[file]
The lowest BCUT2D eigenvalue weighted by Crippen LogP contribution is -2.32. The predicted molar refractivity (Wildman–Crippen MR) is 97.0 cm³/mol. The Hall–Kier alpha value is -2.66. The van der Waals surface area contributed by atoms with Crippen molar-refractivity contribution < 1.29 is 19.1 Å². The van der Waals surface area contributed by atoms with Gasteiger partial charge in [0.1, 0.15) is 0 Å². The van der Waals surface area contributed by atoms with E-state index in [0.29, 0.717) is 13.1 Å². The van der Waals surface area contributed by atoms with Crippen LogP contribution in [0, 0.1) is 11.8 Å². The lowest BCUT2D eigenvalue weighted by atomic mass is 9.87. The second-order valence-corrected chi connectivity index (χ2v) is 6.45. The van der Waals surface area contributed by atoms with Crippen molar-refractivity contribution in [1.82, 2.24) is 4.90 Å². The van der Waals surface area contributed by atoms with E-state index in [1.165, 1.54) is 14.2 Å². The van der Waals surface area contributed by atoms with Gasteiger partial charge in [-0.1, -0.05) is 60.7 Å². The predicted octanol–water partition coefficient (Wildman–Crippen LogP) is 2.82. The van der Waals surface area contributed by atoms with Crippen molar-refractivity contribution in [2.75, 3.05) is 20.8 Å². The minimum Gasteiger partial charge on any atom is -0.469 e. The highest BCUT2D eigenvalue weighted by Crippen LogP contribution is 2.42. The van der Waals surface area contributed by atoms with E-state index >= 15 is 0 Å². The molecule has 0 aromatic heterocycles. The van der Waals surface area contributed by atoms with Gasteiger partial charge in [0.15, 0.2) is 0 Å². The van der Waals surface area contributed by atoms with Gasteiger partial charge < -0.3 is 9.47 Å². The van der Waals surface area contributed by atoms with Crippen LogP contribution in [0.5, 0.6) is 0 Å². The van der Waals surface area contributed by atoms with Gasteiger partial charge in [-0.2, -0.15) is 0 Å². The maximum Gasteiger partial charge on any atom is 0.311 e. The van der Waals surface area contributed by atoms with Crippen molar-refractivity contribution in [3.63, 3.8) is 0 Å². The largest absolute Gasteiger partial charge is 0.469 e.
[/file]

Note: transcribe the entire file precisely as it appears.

The lowest BCUT2D eigenvalue weighted by Crippen LogP contribution is -2.32. The predicted molar refractivity (Wildman–Crippen MR) is 97.0 cm³/mol. The Hall–Kier alpha value is -2.66. The van der Waals surface area contributed by atoms with Crippen molar-refractivity contribution < 1.29 is 19.1 Å². The van der Waals surface area contributed by atoms with Gasteiger partial charge in [0.1, 0.15) is 0 Å². The van der Waals surface area contributed by atoms with E-state index in [0.29, 0.717) is 13.1 Å². The van der Waals surface area contributed by atoms with Crippen LogP contribution in [0, 0.1) is 11.8 Å². The lowest BCUT2D eigenvalue weighted by atomic mass is 9.87. The second-order valence-corrected chi connectivity index (χ2v) is 6.45. The van der Waals surface area contributed by atoms with Crippen molar-refractivity contribution in [1.82, 2.24) is 4.90 Å². The van der Waals surface area contributed by atoms with E-state index in [1.165, 1.54) is 14.2 Å². The van der Waals surface area contributed by atoms with Gasteiger partial charge in [-0.1, -0.05) is 60.7 Å². The predicted octanol–water partition coefficient (Wildman–Crippen LogP) is 2.82. The van der Waals surface area contributed by atoms with Crippen molar-refractivity contribution in [2.75, 3.05) is 20.8 Å². The minimum Gasteiger partial charge on any atom is -0.469 e. The highest BCUT2D eigenvalue weighted by Crippen LogP contribution is 2.42. The van der Waals surface area contributed by atoms with E-state index >= 15 is 0 Å². The molecule has 0 aromatic heterocycles. The van der Waals surface area contributed by atoms with Gasteiger partial charge in [0.15, 0.2) is 0 Å². The van der Waals surface area contributed by atoms with Gasteiger partial charge < -0.3 is 9.47 Å². The van der Waals surface area contributed by atoms with Crippen LogP contribution in [0.5, 0.6) is 0 Å². The van der Waals surface area contributed by atoms with Gasteiger partial charge in [-0.2, -0.15) is 0 Å². The maximum Gasteiger partial charge on any atom is 0.311 e. The van der Waals surface area contributed by atoms with Crippen molar-refractivity contribution in [3.63, 3.8) is 0 Å². The largest absolute Gasteiger partial charge is 0.469 e.